City of Djinns is William Dalrymple’s accounts of a year spent in Delhi, the Indian capital city. It is an account from the heart, in a candid conversational style, that makes a full circle of Delhi in every conceivable way.
City of Djinns is absolutely devoid of any format. In fact, the manner in which the chapters have been formed escape a reader’s logic, because a single chapter might contain accounts of absolutely different subjects. The prime focus of the author has been to walk through Old Delhi and dig up the history of the ruins and the narrow lanes, the people and the lives, the royalty and the social pariahs. Dalrymple dwells on the significance of Delhi in Asian history and tries to find signs of the old life still breathing in today’s capital.
The author simply talks about everything. The tone is not academic or preachy. Instead he takes the reader along with him on his journey around the city. The smaller details of his landlady, his taxi-driver, his experiences in government offices, what time he woke up, his personal reflections etc gives a fictional side to the book. He also makes sure he does not overburden the reader with a high dose of history. He keeps shifting back and forth in time, talking about the present-day Delhi too – the cultural biases, the festivities and celebrations, the marriages, the demography and how it came about, the food and several other nuances of life in the capital city. He clocks them with the time of year, talking about the extreme seasons and weather conditions in the capital.
There is no denying that Dalrymple has done his homework well. He has Delhi’s history on his fingertips. From the Delhi sultanate to the Mughals, from the British to the Partition, from Aurangzeb usurping the throne to the anti-Sikh riots of 1984 – he talks about it all. He uncovers historical structures that are not tourist places anymore and hence, the people of India, themselves, are ignorant about. The abandoned city of Tughlaqabad, the house built by William Fraser and several such structures are not part of a tourist’s itinerary anymore, and hence, go absolutely unnoticed. He even breathes life into the still-famous structures like the Red Fort and the buildings of New Delhi (North & South blocks, Parliament, etc) in a unique style, that is neither like a historian nor like a traveler. He quotes generously from accounts of travelers to Delhi over different periods of time, not only talking about facts known in history text books but also about the gossip, the first-hand descriptions, the daily nitty-gritties from that era and so much more.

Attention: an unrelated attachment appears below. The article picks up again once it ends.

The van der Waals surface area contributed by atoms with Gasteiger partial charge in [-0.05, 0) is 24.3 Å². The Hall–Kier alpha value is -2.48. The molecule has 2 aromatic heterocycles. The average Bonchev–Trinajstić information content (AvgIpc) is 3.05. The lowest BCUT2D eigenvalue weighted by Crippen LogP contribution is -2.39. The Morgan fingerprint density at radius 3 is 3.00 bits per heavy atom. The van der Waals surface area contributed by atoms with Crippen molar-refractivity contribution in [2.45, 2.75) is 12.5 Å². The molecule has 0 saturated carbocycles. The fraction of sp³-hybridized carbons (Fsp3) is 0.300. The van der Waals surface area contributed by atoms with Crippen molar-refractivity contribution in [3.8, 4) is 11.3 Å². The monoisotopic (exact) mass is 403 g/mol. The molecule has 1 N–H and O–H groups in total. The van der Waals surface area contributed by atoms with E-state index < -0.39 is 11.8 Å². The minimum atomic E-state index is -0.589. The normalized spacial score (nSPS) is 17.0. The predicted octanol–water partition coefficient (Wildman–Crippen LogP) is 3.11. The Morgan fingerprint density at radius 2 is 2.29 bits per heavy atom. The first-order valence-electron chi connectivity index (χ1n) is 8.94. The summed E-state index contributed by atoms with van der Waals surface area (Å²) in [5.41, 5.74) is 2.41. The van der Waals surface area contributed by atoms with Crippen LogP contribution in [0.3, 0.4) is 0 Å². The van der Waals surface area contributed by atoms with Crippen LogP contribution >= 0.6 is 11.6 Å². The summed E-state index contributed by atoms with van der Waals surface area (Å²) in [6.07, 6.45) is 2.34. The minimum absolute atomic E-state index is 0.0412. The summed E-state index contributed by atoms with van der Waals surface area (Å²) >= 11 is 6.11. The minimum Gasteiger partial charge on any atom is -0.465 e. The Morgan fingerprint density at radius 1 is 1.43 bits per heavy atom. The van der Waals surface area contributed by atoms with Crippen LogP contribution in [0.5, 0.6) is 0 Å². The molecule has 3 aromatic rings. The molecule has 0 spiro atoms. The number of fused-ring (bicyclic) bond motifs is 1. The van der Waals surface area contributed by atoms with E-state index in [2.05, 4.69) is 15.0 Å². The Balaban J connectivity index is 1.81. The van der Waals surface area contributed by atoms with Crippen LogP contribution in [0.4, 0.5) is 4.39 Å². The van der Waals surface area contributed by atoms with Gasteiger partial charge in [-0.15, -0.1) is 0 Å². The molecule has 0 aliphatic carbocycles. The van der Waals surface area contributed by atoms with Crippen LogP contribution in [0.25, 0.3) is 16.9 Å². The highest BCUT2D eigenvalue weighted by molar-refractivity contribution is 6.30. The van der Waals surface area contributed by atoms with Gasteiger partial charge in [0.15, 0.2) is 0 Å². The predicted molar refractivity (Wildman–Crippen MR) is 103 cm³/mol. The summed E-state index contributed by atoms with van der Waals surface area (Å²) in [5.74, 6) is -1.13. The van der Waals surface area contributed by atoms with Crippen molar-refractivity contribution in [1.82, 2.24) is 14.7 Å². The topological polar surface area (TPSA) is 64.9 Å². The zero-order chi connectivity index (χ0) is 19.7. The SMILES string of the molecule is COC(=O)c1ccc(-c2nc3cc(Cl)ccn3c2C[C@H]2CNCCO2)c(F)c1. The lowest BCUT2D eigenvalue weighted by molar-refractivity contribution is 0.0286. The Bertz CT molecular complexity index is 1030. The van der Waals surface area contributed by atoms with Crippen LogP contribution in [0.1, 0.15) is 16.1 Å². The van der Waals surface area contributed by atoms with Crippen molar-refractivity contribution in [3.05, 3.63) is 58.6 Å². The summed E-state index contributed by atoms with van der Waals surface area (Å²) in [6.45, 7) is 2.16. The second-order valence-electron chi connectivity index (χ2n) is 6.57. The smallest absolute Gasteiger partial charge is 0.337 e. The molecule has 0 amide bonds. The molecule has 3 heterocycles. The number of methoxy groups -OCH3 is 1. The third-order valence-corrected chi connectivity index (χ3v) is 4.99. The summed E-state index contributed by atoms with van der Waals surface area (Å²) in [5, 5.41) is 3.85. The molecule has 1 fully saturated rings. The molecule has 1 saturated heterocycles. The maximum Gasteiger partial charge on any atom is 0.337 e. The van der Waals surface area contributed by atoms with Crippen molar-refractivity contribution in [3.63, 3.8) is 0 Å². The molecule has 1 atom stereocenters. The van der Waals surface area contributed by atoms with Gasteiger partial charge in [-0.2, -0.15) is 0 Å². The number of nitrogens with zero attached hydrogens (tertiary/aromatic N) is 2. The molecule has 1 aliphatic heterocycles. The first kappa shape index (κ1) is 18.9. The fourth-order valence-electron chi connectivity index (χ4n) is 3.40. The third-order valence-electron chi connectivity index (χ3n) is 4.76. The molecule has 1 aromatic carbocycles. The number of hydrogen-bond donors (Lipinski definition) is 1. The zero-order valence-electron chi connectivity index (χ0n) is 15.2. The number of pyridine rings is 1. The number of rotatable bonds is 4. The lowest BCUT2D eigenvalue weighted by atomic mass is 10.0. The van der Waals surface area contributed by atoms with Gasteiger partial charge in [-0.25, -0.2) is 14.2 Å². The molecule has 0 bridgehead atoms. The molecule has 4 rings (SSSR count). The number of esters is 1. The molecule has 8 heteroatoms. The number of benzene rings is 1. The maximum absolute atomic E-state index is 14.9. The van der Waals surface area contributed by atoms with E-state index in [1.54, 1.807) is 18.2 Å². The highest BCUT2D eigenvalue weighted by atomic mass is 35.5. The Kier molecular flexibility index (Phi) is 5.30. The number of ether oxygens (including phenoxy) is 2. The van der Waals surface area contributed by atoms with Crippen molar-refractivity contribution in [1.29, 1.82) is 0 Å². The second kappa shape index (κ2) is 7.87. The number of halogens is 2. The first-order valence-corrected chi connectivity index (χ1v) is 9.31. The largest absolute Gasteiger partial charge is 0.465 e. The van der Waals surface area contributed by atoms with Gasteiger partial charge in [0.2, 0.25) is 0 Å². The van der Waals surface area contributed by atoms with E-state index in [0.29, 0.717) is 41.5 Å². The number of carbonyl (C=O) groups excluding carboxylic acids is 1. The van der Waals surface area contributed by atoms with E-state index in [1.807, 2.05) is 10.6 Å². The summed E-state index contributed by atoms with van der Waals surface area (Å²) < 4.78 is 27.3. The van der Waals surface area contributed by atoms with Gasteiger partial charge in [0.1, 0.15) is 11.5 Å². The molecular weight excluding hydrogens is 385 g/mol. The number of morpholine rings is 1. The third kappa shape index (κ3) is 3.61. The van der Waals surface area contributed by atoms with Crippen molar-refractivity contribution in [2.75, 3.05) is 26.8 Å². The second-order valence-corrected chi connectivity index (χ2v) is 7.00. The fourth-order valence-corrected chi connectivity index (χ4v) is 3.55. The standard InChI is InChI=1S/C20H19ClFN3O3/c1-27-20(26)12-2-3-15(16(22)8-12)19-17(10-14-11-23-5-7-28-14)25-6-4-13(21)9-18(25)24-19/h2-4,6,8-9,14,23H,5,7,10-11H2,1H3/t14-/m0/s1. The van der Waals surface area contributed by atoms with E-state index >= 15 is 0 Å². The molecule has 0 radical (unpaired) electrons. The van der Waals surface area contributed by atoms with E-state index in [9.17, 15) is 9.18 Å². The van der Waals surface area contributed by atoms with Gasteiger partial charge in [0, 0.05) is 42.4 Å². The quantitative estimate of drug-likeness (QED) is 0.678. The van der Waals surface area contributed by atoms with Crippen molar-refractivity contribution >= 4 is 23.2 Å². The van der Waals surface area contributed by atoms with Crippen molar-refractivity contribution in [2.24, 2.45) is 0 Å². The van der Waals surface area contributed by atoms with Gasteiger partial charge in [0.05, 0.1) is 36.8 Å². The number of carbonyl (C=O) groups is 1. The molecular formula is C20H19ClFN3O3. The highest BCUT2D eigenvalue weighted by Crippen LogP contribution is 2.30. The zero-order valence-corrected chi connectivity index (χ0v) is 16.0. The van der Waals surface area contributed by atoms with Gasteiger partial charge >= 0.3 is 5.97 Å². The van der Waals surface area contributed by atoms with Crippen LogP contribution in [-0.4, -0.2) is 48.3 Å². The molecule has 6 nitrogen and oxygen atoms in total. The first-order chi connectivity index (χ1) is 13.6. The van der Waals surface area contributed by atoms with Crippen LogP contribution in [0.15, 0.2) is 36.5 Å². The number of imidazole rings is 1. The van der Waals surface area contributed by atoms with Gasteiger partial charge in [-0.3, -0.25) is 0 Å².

One pattern the author follows is to try and find survivors in the present Delhi of every historical chapter he talks about. He traces the last direct descendants of the Mughals living in abject conditions in an Old Delhi haveli, the Anglo-Indians and how they fit into the Indian society after the British left, the British who had spent their childhood in India during the time of the Raj. Through these accounts, he sketches a living picture of everything he talks about. He also uncovers what has survived over the centuries – the Central-Asian unani strain of medicine still practiced in Old Delhi, the bird-fights, the dying art of calligraphy, the qawwalis at the shrine of Nizam-ud-din, the final prayer in fasting on the eve of Id at Jama Masjid. The line between history and present-day, though stark, is rendered rather thin by the author.
City of Djinns is William Dalrymple’s first offering in the series of books he has written on different Indian aspects. It is during the writing of this book that he gradually fell in love with India and it’s peculiar ways. Evidently, the honeymoon with India shows in every page of the book. The wonder at learning things new, the honest observations, the discoveries tinged with familiarity and the gradual foundation of a long-standing relationship between the author and the subject are what make this book so much more colorful to read.
For me, the book has been an eye-opener. It brings forth myriad details of the history of my country and my capital city that were unknown to me all these years. I’m sure there are millions of Indians who are still in absolute ignorance of the charm of their capital city and how it has been a central force in history and shaping the future. It is indeed a discovery at every step to know how much of our current music, food, language etc, that we take for granted, evolved in this city over century after century.